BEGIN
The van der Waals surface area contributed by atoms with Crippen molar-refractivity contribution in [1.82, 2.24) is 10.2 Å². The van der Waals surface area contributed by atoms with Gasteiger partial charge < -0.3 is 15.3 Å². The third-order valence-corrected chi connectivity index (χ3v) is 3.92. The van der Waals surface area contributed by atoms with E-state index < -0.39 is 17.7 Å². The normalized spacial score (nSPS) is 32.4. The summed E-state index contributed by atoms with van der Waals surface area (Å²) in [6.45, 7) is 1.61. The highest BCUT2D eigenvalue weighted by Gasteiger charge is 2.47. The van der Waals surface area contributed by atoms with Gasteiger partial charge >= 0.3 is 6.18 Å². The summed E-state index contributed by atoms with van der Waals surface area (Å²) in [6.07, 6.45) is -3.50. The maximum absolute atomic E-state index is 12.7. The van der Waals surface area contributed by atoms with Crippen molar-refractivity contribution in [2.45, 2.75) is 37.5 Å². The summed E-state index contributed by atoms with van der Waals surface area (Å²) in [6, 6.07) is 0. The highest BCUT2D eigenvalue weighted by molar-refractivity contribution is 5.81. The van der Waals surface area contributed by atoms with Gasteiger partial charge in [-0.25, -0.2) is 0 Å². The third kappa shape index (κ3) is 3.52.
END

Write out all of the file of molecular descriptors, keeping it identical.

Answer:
The van der Waals surface area contributed by atoms with Crippen molar-refractivity contribution in [1.82, 2.24) is 10.2 Å². The van der Waals surface area contributed by atoms with Gasteiger partial charge < -0.3 is 15.3 Å². The third-order valence-corrected chi connectivity index (χ3v) is 3.92. The van der Waals surface area contributed by atoms with E-state index < -0.39 is 17.7 Å². The normalized spacial score (nSPS) is 32.4. The summed E-state index contributed by atoms with van der Waals surface area (Å²) in [6.45, 7) is 1.61. The highest BCUT2D eigenvalue weighted by Gasteiger charge is 2.47. The van der Waals surface area contributed by atoms with Gasteiger partial charge >= 0.3 is 6.18 Å². The summed E-state index contributed by atoms with van der Waals surface area (Å²) in [6.07, 6.45) is -3.50. The maximum absolute atomic E-state index is 12.7. The van der Waals surface area contributed by atoms with Crippen molar-refractivity contribution in [2.45, 2.75) is 37.5 Å². The summed E-state index contributed by atoms with van der Waals surface area (Å²) in [6, 6.07) is 0. The highest BCUT2D eigenvalue weighted by molar-refractivity contribution is 5.81. The van der Waals surface area contributed by atoms with Gasteiger partial charge in [-0.25, -0.2) is 0 Å². The third kappa shape index (κ3) is 3.52.